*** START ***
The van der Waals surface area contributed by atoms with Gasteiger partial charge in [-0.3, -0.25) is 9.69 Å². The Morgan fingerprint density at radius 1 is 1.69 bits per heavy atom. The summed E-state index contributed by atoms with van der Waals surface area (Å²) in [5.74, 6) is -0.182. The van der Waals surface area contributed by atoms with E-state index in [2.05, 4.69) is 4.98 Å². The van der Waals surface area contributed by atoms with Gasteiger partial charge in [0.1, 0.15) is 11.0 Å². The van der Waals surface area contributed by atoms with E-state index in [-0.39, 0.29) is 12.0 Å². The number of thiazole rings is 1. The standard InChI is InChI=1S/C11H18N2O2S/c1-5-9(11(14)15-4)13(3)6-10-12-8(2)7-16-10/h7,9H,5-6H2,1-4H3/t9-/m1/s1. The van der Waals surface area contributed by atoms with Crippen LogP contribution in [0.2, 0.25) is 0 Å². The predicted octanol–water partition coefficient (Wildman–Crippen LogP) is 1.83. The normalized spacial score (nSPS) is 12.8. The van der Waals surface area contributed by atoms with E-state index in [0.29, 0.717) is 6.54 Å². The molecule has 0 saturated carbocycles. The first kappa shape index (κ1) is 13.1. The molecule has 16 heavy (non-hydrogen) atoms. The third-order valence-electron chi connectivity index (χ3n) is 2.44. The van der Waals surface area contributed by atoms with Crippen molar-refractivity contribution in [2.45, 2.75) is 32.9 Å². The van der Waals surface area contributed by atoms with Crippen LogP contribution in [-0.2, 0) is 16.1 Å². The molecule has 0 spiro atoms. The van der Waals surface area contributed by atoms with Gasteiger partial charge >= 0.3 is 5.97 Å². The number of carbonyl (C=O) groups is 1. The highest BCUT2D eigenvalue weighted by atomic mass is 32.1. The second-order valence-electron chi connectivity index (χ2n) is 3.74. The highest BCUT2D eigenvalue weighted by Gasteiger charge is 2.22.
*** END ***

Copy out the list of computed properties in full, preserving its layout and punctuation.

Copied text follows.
The van der Waals surface area contributed by atoms with Gasteiger partial charge in [-0.3, -0.25) is 9.69 Å². The Morgan fingerprint density at radius 1 is 1.69 bits per heavy atom. The summed E-state index contributed by atoms with van der Waals surface area (Å²) in [5.74, 6) is -0.182. The van der Waals surface area contributed by atoms with E-state index in [2.05, 4.69) is 4.98 Å². The van der Waals surface area contributed by atoms with Gasteiger partial charge in [0.1, 0.15) is 11.0 Å². The van der Waals surface area contributed by atoms with E-state index in [-0.39, 0.29) is 12.0 Å². The number of thiazole rings is 1. The standard InChI is InChI=1S/C11H18N2O2S/c1-5-9(11(14)15-4)13(3)6-10-12-8(2)7-16-10/h7,9H,5-6H2,1-4H3/t9-/m1/s1. The van der Waals surface area contributed by atoms with Crippen LogP contribution in [0.2, 0.25) is 0 Å². The predicted octanol–water partition coefficient (Wildman–Crippen LogP) is 1.83. The normalized spacial score (nSPS) is 12.8. The van der Waals surface area contributed by atoms with E-state index in [0.29, 0.717) is 6.54 Å². The molecule has 0 saturated carbocycles. The first kappa shape index (κ1) is 13.1. The molecule has 16 heavy (non-hydrogen) atoms. The third-order valence-electron chi connectivity index (χ3n) is 2.44. The van der Waals surface area contributed by atoms with Crippen molar-refractivity contribution in [2.45, 2.75) is 32.9 Å². The van der Waals surface area contributed by atoms with Crippen LogP contribution in [-0.2, 0) is 16.1 Å². The molecule has 0 spiro atoms. The van der Waals surface area contributed by atoms with Gasteiger partial charge >= 0.3 is 5.97 Å². The number of carbonyl (C=O) groups is 1. The highest BCUT2D eigenvalue weighted by atomic mass is 32.1. The second-order valence-electron chi connectivity index (χ2n) is 3.74. The highest BCUT2D eigenvalue weighted by Gasteiger charge is 2.22.